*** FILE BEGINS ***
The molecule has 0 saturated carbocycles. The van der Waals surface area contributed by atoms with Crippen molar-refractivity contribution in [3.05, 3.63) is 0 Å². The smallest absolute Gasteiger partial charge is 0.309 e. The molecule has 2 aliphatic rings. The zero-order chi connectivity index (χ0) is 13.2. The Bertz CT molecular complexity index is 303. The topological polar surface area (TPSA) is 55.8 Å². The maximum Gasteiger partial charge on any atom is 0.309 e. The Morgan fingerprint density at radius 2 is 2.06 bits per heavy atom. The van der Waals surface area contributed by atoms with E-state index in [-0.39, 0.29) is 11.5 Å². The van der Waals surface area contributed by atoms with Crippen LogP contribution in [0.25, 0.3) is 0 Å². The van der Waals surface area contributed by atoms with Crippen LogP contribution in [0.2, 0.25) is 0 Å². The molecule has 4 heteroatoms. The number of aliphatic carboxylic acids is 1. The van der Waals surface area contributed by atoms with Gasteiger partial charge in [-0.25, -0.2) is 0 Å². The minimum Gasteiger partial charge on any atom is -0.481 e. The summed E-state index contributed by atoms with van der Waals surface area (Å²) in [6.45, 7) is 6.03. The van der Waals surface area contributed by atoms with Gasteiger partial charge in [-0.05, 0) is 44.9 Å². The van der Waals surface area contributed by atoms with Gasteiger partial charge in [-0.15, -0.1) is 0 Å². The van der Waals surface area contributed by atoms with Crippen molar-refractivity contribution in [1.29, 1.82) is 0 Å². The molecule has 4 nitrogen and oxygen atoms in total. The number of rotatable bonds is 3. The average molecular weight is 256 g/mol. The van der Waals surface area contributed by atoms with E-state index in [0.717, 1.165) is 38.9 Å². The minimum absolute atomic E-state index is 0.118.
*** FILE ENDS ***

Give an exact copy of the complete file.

The molecule has 0 saturated carbocycles. The van der Waals surface area contributed by atoms with Crippen molar-refractivity contribution in [3.05, 3.63) is 0 Å². The smallest absolute Gasteiger partial charge is 0.309 e. The molecule has 2 aliphatic rings. The zero-order chi connectivity index (χ0) is 13.2. The Bertz CT molecular complexity index is 303. The topological polar surface area (TPSA) is 55.8 Å². The maximum Gasteiger partial charge on any atom is 0.309 e. The Morgan fingerprint density at radius 2 is 2.06 bits per heavy atom. The van der Waals surface area contributed by atoms with E-state index in [-0.39, 0.29) is 11.5 Å². The van der Waals surface area contributed by atoms with Crippen LogP contribution in [0.25, 0.3) is 0 Å². The van der Waals surface area contributed by atoms with Crippen LogP contribution in [0.2, 0.25) is 0 Å². The molecule has 4 heteroatoms. The number of aliphatic carboxylic acids is 1. The van der Waals surface area contributed by atoms with Gasteiger partial charge in [-0.25, -0.2) is 0 Å². The minimum Gasteiger partial charge on any atom is -0.481 e. The summed E-state index contributed by atoms with van der Waals surface area (Å²) in [6.45, 7) is 6.03. The van der Waals surface area contributed by atoms with Gasteiger partial charge in [-0.05, 0) is 44.9 Å². The van der Waals surface area contributed by atoms with Gasteiger partial charge in [-0.15, -0.1) is 0 Å². The van der Waals surface area contributed by atoms with Crippen molar-refractivity contribution in [1.29, 1.82) is 0 Å². The molecule has 4 nitrogen and oxygen atoms in total. The number of rotatable bonds is 3. The average molecular weight is 256 g/mol. The van der Waals surface area contributed by atoms with E-state index in [0.717, 1.165) is 38.9 Å². The minimum absolute atomic E-state index is 0.118.